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Outstanding, Susan! Doing whatever you've done to get this far is great..and will pay great dividends. Insulin that has to be piped in (via needles) or or more forced out (via, for example, orals like I used to take) is 'bad'; increases insulin resistance (not the direction we want to go!), increases weight (same comment), and guarantees more too-low lows.
WELL DONE!!!

>>Three months ago he said I should consider taking an ACE inhibitor and a statin, but this time he said things were looking like I could put those off for a while. I am very happy about that.<<

Errr.....not sure about that; though I don't know your age and other stats et al. If you were a Type-II, obese male in his 40s or more (not that I know any of those, understand), I would, all things considered, Disagree with that conclusion. Especially the statin; but even the ACE inhibitor.
Look, not a 6-month period goes by without someone, somewhere, finding out that statins, in general, seem to have yet another positive effect on the over 40 crowd (and definitely the over 50 crowd. The British National Health Service, for example, is seriously considering making taking a statin over 50 as 'standard'). Anyone who is a Type II diabetic...especially males...are, BY DEFINITION, at-risk individuals. As my own PCP put it, 'you're male, type 2...you already have heart disease; you've already had your first heart attack. And we base everything else on that'. (I haven't had a 'real' heart attack, per se, yet. If/when it comes, it will come against a heart that's already 'suffered', is what he....and the Diabetes Association...are saying).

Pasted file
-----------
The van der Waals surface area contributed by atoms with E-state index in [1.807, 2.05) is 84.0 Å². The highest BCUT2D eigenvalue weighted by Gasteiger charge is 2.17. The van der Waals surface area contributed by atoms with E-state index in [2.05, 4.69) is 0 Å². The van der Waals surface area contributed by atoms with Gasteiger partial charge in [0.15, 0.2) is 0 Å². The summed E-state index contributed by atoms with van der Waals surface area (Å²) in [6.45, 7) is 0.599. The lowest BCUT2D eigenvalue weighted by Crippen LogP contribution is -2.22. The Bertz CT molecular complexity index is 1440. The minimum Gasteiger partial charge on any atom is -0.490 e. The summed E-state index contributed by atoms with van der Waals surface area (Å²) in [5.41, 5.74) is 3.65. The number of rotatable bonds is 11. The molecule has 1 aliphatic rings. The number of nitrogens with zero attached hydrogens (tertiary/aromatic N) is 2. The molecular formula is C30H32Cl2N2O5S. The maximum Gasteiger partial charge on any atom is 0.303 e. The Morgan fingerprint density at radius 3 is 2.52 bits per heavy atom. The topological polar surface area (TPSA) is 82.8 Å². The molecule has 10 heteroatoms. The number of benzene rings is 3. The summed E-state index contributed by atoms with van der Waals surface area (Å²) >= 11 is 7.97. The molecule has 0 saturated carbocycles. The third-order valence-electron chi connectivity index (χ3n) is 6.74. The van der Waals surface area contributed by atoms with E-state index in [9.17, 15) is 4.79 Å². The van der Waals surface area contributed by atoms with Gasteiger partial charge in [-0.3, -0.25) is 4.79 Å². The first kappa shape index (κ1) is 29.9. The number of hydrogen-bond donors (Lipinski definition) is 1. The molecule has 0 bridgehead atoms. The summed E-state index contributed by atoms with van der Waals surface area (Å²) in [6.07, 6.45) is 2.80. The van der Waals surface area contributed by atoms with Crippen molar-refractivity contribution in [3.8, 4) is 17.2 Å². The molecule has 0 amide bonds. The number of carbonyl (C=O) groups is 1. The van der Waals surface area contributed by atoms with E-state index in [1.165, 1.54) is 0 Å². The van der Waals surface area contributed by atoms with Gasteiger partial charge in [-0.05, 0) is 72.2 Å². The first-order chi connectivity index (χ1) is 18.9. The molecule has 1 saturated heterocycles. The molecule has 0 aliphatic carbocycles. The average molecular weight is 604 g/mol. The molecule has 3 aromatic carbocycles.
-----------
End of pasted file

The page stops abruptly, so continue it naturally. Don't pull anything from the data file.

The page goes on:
My spouse has MS; there are even indications that a small dose of statin...'particularly in women over 50 with MS'-- will end up being 'indicated', according to the head of the UMich MS Program at a seminar he gave last week. He said he has a low threshold, therefore, in putting his female patients on low-dosage statin even with 'ok' cholesterol (meaning he has no problems putting them on it unless contraindicated by something else). (Also keep in mind: 'ok' levels of cholesterol generally need to be even stricter with Type-II diabetics, anyway). And, while all drugs have side effects of some sort, so does NOT taking them, sometimes. Keep in mind, before 1900, the word most commonly used to describe the 'average' Joe like me (i.e., male, 48), was 'dead'. We're living longer; but we've got to live smarter, too.

Statins are now the most prescribed drug in human history; and it looks like they will continue to grow in usage. Small-dose usage by people who clearly already have a risk factor...and Type-II diabetes is one of the biggest ones....is erring on the safer side, in my view (all things considered of course).

Regards,

JP
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